Palm Inc. reported earnings after the close today, and what they reported wasn’t pretty. Expectations were for a loss of $.42 per share on revenue of $316.19 mm. Reported numbers were $366 mm, which was actually higher than expectation, and a loss of $.61 per share, which was not. After being up by about 5% during the day on a lot of short covering, the stock tumbled on the news in after hours by over 13%.
Adding to the woes are increasing inventories at the carriers. This is an issue because Palm records sales when the products are shipped to the carriers, not when they are actually sold to consumers. Thus, large stocks of unsold inventory will prevent Palm from recording much in the way of sales until that backlog is cleared. Thus, Palm issued revenue guidance for the upcoming quarter that is half of the $305.77 mm that analysts were expecting.
My Palm article in September hypothesized that the stock (then at 17.40) would drop as consumer adoption of the new operating system would lag. Back then, Palm was shipping over 800,000 units per quarter, that number has since increased to over 900,000 but sell through to customers has decreased to 400,000 units. The stock in after hours dropped to below $5 as the long term survivability of Palm remains in doubt while they try to compete against the mighty Apple, Google and RIMM.
Disclosure: Long GOOG, no position in any other stock mentioned
MarketWatch is reporting that Google will be testing a new direct-to-home fiber-optic internet connection service that will reach speeds of up to 1 gigabit per second. The company is currently looking for interested communities, and hopes to test their new system with up to 500,000 people.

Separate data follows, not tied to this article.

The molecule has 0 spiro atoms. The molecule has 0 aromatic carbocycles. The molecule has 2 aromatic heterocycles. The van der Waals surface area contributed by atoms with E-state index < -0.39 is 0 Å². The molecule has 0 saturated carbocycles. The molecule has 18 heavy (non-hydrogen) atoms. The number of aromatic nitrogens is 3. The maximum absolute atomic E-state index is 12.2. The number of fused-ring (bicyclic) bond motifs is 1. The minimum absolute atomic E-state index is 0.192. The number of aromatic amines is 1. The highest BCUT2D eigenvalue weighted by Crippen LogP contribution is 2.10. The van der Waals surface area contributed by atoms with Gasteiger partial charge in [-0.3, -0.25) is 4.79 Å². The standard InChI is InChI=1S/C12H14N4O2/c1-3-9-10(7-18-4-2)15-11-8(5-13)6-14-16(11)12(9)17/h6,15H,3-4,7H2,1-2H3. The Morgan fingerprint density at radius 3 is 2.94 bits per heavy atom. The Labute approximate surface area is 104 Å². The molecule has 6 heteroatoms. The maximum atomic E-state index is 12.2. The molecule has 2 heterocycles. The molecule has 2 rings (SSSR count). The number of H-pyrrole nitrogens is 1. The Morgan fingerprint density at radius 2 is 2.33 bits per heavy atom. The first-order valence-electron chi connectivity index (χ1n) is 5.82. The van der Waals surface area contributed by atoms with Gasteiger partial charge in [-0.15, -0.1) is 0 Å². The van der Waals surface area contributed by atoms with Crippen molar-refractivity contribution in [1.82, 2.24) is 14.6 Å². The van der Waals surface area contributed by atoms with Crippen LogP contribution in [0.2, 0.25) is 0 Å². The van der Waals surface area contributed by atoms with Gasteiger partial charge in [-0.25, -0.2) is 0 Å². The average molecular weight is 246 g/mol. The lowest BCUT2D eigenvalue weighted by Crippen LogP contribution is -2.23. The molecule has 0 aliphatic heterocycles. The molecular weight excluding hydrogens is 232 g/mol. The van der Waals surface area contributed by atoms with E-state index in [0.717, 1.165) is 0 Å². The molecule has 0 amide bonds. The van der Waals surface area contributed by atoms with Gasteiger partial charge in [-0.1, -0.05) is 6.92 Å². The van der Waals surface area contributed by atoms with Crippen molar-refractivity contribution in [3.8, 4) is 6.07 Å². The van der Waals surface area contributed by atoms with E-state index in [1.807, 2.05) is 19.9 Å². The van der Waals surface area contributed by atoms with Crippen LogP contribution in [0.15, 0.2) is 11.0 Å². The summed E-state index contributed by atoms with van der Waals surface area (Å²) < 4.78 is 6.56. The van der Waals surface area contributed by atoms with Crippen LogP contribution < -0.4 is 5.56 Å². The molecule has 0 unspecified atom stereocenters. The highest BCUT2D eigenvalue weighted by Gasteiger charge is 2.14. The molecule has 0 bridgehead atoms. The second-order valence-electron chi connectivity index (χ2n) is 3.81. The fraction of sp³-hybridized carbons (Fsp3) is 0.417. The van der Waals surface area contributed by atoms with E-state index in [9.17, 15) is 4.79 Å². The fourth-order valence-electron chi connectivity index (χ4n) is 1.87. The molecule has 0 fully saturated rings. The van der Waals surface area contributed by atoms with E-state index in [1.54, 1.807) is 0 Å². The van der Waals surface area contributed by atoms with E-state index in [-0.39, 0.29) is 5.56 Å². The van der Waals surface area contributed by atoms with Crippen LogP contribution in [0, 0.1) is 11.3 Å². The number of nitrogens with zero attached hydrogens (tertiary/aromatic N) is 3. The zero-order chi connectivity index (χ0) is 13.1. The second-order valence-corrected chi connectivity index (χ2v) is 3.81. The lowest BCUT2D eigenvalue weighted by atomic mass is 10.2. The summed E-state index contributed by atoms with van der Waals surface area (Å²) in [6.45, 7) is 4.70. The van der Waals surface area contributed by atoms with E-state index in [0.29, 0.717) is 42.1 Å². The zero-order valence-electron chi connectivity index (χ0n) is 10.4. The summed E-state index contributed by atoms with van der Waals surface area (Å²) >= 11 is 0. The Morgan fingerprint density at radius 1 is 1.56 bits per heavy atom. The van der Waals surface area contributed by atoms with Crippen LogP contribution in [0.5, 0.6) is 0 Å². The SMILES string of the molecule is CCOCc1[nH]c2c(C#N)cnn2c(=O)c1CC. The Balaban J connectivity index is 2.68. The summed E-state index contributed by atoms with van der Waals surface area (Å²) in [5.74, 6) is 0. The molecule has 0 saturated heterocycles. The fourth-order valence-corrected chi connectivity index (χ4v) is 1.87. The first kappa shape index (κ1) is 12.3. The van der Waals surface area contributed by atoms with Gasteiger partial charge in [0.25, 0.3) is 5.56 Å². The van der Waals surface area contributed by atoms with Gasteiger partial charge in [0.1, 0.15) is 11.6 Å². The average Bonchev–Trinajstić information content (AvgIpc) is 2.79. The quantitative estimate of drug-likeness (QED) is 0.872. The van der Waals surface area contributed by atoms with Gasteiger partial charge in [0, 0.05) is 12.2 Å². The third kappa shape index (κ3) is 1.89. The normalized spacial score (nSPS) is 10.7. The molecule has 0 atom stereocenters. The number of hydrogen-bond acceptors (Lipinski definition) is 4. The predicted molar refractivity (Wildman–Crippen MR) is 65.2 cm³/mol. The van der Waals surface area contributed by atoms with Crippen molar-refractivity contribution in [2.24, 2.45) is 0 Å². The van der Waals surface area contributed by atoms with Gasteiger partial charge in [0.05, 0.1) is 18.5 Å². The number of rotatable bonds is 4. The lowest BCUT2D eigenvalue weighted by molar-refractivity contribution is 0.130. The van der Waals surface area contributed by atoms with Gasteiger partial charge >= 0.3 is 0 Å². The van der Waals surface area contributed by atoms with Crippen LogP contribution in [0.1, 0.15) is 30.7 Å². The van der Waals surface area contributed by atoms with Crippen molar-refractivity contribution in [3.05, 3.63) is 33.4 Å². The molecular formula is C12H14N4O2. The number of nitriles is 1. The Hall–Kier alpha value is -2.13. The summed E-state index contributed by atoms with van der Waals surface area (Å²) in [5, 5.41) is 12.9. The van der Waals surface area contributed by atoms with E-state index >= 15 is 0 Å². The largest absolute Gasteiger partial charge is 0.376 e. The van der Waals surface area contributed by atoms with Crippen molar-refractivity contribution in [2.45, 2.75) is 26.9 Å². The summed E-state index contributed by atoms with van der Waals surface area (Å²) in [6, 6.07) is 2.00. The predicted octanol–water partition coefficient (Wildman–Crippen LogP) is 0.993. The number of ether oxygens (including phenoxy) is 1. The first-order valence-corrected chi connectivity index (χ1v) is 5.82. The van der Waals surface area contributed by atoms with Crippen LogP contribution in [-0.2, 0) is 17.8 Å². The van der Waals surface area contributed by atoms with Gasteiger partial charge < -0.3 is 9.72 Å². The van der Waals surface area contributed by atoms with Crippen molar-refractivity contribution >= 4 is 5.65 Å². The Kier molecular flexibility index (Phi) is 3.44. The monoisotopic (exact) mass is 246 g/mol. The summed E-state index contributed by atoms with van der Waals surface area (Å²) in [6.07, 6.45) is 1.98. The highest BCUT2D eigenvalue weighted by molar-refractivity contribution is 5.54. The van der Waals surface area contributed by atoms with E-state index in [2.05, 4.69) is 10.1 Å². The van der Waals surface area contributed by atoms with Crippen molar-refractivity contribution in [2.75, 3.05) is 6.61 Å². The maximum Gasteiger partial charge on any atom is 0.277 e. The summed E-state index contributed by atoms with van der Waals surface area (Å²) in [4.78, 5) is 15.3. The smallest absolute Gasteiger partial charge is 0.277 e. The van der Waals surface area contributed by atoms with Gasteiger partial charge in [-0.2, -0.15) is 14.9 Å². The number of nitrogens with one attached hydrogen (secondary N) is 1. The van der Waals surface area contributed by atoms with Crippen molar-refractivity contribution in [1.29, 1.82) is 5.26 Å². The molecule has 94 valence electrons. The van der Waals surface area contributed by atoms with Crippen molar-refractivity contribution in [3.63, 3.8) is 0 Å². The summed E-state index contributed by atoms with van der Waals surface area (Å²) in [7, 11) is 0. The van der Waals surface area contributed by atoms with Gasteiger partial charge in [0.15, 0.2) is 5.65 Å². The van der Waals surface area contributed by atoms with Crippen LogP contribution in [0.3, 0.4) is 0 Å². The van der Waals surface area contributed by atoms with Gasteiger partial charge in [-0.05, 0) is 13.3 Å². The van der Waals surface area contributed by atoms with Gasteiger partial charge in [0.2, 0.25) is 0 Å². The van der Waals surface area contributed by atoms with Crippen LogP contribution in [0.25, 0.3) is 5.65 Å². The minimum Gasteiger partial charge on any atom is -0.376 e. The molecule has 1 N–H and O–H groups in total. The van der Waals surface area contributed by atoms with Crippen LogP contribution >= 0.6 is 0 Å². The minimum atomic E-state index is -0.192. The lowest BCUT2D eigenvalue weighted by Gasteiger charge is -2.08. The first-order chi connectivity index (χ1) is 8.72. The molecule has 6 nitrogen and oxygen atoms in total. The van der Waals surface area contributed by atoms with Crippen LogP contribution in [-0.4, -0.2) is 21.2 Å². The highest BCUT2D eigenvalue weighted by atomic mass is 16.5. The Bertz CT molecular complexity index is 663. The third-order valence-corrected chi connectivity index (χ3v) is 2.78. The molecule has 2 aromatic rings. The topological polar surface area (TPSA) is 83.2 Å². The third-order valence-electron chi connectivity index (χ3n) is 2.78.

This service has the potential to be a game changer. Google is interested in much faster internet connections because of their belief in “cloud-computing,” where very little information is stored on a user’s local machine because the actual computing is done by a remote server. They have pushed this technology into the mainstream with services like Docs, Picasa photo editing, Calendar, and hope to take the technology further with the Chrome OS.
The current issue concerns the speed of the user’s connection to these services. Even with the fastest available connection speeds, which in my area is 50 mbps, these services are not as fast as a desktop client due to latency. Picasa only offers minimal photo editing due to bandwidth limitations, and video manipulation is impossible. Thus, desktop programs like Photoshop, Office, iPhoto and iMovie are still necessarily stored on a local machine.
Google knows that companies like Apple (AAPL), Microsoft (MSFT) and Adobe (ADBE) are too entrenched on the desktops of consumers, so they are not trying to fight the battle there. Instead they are staying on the relatively uninhabited world of web-based applications. And they are winning, chiefly because they are a high-profile company and that no one else does free, ad-supported products quite as well as Google.